SINGLE PARENTS RISK MUCH MORE WITH PROCRASTINATION
If you're a single parent with sole custody of your children, your estate plan wouldn't differ too much from that of two-parent families. The fundamentals of estate planning will still apply. But if you are your child’s only legal guardian as their single parent, it’s imperative that you do not procrastinate as you don’t have a spouse/partner who by operation of law automatically assumes their care and upbringing if you’re no longer around.
The following are key issues I emphasize to my single-parent clients when they are planning for their wills and trusts:
Children - GuarDIANSHIP is the 1st THING YOU SHOULD ATTEND TO
If you have a close friend or relative you trust, start talking to them about legal guardianship of your children.
If you share joint legal custody with your children’s other parent, you need to get his/her agreement on guardianship arrangements and create a joint guardianship document that reflects your aligned decisions.
Pets - DOn’t forget them
It may sound strange but if you and your children have a family pet, make sure your estate planning provides for the pet to remain with the children, and provide for that pet's upkeep and care as well. Losing a parent can be a terribly painful experience, but one which children (who are often amazingly resilient) can manage better if they have their beloved pets with them. You can set up a pet trust to ensure that this is possible for your children, and this should be part of your estate planning process.
Money for Minors - TALK TO YOUR FINANCIAL ADVISERS
Make a list of all your assets and keep it updated. If you have life insurance, that's a major asset for your children, but bear in mind the death benefit is subject to estate tax (unless it's in an ILIT - an irrevocable life insurance trust). It's very easy to ensure that your kids get your life insurance - simply call your insurance carrier and make a beneficiary designation in their names.
You can also make beneficiary designations for your retirement accounts (e.g. the 401k you have with your employer or the IRA that is your own retirement account). You want to make sure, above all, that your kids have liquidity (cash) to live on while your Will goes through probate or when your Living Trust takes effect.
You’ll need to set up a UTMA (Uniform Transfers to Minors Act ) account as minor children aren’t legally permitted to manage their own money. A UTMA account requires a “custodian” — so pick an adult you trust and who has the financial acumen to manage the account prudently until your minor children are of age. In New York state, minor children who are beneficiaries under an UTMA account can only access the funds directly when they turn 21 years old. Your financial adviser can provide the proper UTMA-related forms to you as regards you life insurance and retirement accounts.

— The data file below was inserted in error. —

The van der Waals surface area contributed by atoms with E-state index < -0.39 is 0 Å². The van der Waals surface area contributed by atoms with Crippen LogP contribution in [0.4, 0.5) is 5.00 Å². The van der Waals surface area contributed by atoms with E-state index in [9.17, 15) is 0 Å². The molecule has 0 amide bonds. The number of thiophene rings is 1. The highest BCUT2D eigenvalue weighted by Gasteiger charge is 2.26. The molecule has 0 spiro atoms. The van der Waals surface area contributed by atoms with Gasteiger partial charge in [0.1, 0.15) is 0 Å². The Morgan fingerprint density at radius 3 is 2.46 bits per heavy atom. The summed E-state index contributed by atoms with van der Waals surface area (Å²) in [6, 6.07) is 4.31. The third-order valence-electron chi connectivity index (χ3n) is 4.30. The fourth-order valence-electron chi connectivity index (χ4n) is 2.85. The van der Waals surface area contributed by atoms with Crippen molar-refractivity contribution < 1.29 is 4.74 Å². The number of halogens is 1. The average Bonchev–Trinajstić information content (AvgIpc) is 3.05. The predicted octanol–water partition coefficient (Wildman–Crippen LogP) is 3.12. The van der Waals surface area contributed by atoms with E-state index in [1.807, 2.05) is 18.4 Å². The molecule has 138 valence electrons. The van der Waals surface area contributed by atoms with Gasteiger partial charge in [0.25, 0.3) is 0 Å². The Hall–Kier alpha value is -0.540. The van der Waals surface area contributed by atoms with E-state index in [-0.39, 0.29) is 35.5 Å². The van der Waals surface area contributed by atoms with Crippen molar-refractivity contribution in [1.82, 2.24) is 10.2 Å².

If you fail to designate a UTMA custodian, the courts will have to appoint a financial/property guardian for your children’s inheritance of these benefits, a time-consuming and costly process which will delay an adult accessing much-needed money quickly to pay for your children’s needs.
The other key legal structure to consider is an Asset Trust. Remember that your minor children can not legally handle or manage the financial assets you leave them. You’ll need to appoint someone to do so until they are of the age of majority. You can set up an Asset Trust and appoint a trustee. A Revocable Living Trust would be such a trust. But a trust document does not address questions of Legal Guardianship, which is best dealt with in a Will. If you have a Living Trust, you have to inform your financial adviser about it, especially if your directives under it differ from what’s in the UMTA documents pertaining to your life insurance and retirement account. For example, a Living Trust can dictate that your minor children do not have access to these monies until they are 25 years old (as opposed to 21 years old under UTMA).
Note: beneficiary payouts under life insurance and retirement accounts is a much more straightforward process and does not involve probate. It’s important, however, that you talk to your CPA or tax adviser about taxes on this type of inheritance as there are taxes levied in certain situations.
Real Estate - TALK TO YOUR TAX ADVISER TOO
Some parents think that adding their children's names to the title deed of the family home is a no-brainer. While the intent is good, the reality is that there are tax implications (e.g. capital gain taxes, gift taxes) when you do so. Please consult your tax adviser or CPA before you make any such move.
Be careful also about holding/owning property jointly with another person e.g. an ex-spouse or family member. Joint Tenancies are the legal term used to describe property held by two or more persons in equal measure with rights of survivorship. This means that when one owner (tenant) dies, the remaining owners receive the decedent’s share of the real estate. This right of survivorship operates by law, and overrides any Will or Living Trust.
Health - IT’S ABOUT YOU, BUT ALSO ABOUT THEM
Should you find yourself in a medical situation where health decisions have to be made for you, you can ensure that your wishes are respected and carried through by setting them forth in a living will or health directive. Those who care for you (including your children) would not have to experience the added stress that come with making such decisions for you or face legal hurdles to do so.